The sun actually came out of hiding Sunday at Angel Stadium, where El Nino had created rain showers and overcast skies for the first three games of the Texas Rangers’ first series here this season.
Nomar Mazara made that happen. He’s that good.
Or maybe the weather pattern shifted.
Here’s some Rangers Reaction from a 3-1 loss.
1. Mazara’s debut? Pretty good, if 3 for 4 with a homer that accounted for his team’s only run is any good. He was the only one not mesmerized by the soft-tossing Jered Weaver, who has been stumping Rangers hitters for years.
This year and last, though, Weaver has been lucky to throw his fastball 84 mph. But he’s able to locate and change speeds, and the fastball-loving Rangers couldn’t seem to solve him.
The Rangers Reaction from Saturday said that Mazara would not be the player brought to the minor leagues. One reason for that call was the unknown on Shin-Soo Choo, who is going to miss four to six weeks with a strained right calf. That absence is long enough for the Rangers to put their best foot forward, and apparently that’s Mazara.
He did nothing Sunday to make anyone question the decision.
Other factors playing in his favor: He bats left-handed, as Choo does, and he had a spot on the 40-man roster. Mazara could come to the majors without the Rangers needing to first designate someone for assignment.
Alex Claudio’s guardian angel deserves a raise.
Ryan Rua has made himself too versatile, it turns out. He was never seriously considered to be Choo’s full-time replacement. The Rangers want him to face left-handed pitching as an outfielder and a first baseman.
Mazara is going to be with the Rangers until Choo and Josh Hamilton get healthy. Hamilton will need another month, according to the last target date the Rangers provided. He is in Arizona working out, but he hasn’t faced any live pitching.
Extended spring games begin this week, though.
Those decisions can wait. For now, as was the case last year with Joey Gallo, the best thing to do is sit back and see what Mazara can do. His approach should let him do quite a bit.
2. The Rangers held off as long as they could before making the decision to add Brett Nicholas, apparently as they looked outside the organization for someone better.
A trade never developed in, hello, 12 hours, either for Derek Norris (San Diego) or Jonathan Lucroy (Milwaukee) or anyone else. Now probably isn’t the best time for the Rangers to make a deal, with teams trying to turn their desperation into a higher tier of prospect or prospects in return.
It seems a little heartless to not give Nicholas a chance to be a twice-a-week backup after six previous seasons in the organization after being drafted in the sixth round in 2010. He has worked diligently to earn this chance. Maybe he’s not Johnny Bench, but he’s probably better than some free agent still lingering out there.
He’s also cheaper. And, as memory serves, Chris Gimenez helped hold the position together last year, and he’s probably stepping on the gas to get back after dealing with that gruesome leg infection.
Nicholas is fully aware that his first big-league stint could be short-lived. He’s been passed over enough to understand the business side of the game he plays. But he knows the Rangers pitchers and made a favorable impression in spring training.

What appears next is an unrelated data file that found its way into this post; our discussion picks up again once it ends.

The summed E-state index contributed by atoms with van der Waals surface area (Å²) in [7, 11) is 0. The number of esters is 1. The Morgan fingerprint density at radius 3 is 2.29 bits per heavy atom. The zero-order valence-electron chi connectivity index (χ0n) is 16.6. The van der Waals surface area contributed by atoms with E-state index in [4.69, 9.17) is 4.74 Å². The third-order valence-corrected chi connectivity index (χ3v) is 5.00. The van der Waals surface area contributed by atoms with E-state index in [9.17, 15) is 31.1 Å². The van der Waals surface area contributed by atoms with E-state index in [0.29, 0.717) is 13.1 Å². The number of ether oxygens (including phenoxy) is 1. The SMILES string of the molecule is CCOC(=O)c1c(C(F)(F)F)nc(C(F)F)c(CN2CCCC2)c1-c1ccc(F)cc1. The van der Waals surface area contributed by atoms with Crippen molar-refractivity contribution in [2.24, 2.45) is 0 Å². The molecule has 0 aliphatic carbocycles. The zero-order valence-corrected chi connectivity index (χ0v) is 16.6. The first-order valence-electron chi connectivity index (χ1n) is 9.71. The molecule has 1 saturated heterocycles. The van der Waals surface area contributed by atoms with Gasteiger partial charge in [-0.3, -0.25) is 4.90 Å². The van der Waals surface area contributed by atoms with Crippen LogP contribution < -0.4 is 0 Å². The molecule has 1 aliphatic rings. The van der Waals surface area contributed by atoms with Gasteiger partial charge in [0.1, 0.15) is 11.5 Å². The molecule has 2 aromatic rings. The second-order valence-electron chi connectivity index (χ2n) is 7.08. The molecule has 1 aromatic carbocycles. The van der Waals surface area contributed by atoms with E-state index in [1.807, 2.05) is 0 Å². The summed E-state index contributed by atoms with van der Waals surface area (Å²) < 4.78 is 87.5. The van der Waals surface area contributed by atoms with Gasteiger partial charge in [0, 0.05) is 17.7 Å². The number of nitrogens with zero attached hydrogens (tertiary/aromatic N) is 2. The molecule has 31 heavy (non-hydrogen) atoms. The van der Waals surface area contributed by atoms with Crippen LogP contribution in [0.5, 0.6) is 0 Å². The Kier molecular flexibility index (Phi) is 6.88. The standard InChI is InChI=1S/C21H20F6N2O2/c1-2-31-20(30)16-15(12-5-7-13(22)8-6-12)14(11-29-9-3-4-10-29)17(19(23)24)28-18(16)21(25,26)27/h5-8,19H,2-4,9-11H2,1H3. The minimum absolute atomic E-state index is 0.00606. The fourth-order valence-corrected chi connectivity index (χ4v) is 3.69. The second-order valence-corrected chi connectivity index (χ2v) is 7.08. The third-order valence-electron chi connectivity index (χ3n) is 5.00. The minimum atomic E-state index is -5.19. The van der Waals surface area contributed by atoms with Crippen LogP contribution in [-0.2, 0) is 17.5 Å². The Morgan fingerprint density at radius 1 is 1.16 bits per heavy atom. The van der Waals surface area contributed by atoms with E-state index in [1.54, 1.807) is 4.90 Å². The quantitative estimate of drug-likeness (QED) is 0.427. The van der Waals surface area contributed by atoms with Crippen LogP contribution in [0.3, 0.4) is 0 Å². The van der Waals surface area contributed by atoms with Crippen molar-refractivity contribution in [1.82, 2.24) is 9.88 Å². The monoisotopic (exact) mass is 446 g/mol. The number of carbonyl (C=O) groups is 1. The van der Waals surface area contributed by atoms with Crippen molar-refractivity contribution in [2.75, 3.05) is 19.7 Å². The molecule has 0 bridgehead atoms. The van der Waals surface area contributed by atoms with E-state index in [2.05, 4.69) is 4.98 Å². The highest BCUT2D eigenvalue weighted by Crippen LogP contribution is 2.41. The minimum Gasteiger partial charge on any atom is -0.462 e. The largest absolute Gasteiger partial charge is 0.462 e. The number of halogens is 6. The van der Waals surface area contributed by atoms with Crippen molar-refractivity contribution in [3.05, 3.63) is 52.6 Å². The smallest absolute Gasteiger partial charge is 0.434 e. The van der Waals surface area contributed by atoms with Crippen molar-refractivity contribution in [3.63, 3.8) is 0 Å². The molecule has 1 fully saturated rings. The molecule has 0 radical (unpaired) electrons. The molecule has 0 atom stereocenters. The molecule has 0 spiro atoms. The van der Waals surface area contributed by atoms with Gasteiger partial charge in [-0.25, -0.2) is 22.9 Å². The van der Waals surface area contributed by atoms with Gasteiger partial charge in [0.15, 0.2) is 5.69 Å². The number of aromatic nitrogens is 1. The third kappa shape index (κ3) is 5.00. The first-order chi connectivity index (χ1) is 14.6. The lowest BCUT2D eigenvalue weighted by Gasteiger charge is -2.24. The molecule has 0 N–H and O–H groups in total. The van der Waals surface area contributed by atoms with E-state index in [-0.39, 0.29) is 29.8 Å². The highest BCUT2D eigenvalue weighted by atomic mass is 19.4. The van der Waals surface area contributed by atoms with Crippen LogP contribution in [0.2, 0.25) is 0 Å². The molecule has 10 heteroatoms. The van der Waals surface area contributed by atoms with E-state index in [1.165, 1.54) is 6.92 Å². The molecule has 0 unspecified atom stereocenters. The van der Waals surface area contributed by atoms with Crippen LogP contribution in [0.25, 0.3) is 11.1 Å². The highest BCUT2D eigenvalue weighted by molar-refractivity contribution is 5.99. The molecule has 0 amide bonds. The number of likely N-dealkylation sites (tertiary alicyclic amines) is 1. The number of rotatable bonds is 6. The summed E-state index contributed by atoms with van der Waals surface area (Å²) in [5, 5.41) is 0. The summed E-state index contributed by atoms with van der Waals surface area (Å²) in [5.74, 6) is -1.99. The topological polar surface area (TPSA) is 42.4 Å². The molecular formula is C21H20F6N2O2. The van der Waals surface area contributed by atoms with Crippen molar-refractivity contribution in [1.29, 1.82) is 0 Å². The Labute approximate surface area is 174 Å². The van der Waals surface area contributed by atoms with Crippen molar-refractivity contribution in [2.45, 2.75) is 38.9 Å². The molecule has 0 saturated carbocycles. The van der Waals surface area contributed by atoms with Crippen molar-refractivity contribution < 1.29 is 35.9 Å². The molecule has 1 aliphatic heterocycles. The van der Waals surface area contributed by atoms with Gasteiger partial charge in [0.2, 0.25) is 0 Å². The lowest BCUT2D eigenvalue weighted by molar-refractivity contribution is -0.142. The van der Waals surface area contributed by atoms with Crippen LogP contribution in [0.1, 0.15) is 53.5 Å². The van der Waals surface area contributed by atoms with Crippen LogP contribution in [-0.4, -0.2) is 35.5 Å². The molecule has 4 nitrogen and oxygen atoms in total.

That should count for something.
Brett Nicholas was the Rangers’ sixth-round pick in the 2010 draft and spent six seasons in the minors plus three games this season before getting called up to the major leagues for the first time.
3. Martin Perez was lucky to allow only three runs in 6 1/3 innings. He was constantly pitching with runners on base, the by-product of seven hits and five walks.
Nevertheless, manager Jeff Banister liked the outing more than Perez’s first, in which he allowed two runs in six innings. Perez seemed to like his work, too, as he did make pitches to get out of jams.
But the walks are an issue, not just for Perez but for the staff as a whole. Cole Hamels walked two Saturday night after walking three on Opening Day, and brought up that he is issuing too many free passes. Perez also knows that he must cut out the walks if he wants to work deeper in games and allow fewer runs more consistently.
Consider this: Three runs in 6 1/3 innings rates as a flawed start for the Rangers. Derek Holland has had their worst start, three runs in five innings Thursday. If that’s the worst by a Rangers starter, the rotation is faring just fine.
Colby Lewis gets another shot at the Mariners on Monday. Seattle was just cooled off in a sweep by Oakland. The Rangers, who lost 2 of 3 to the Mariners last week, might want to pay attention to whatever it is the A’s did.
4. The Rangers ended up splitting the four-game series with the Los Angeles Angels, who I hate referring to as the Los Angeles Angels. Opposing players don’t. They call them Anaheim, which is my preference.
Whatever you call them, the Angels aren’t very good. At least not yet. As a fellow member of the media noted, they have three No. 5 starters behind Garrett Richards and Hector Santiago.
Their lineup isn’t very good, despite the presence of two 40-homer hitters. They have good defense in the outfield and at shortstop, and their late-inning relievers are good enough. But that’s about it, plus they have absolutely no depth in the minors.
If the Angels are so bad, aren’t the Rangers just as shaky after the split? I get that, but the answer is no. The Rangers are better. Their rotation is better, the lineup is better and, despite the catching situation, there is depth in their farm system.
See Mazara, Nomar.
Things change, of course. Hitters get hot. Pitchers get hot. All players are allowed to get better. But some of the players the Angels are giving semi-regular to regular at-bats have been around for awhile and haven’t improved much.
It could be a long year for Anaheim, or whatever you want call them.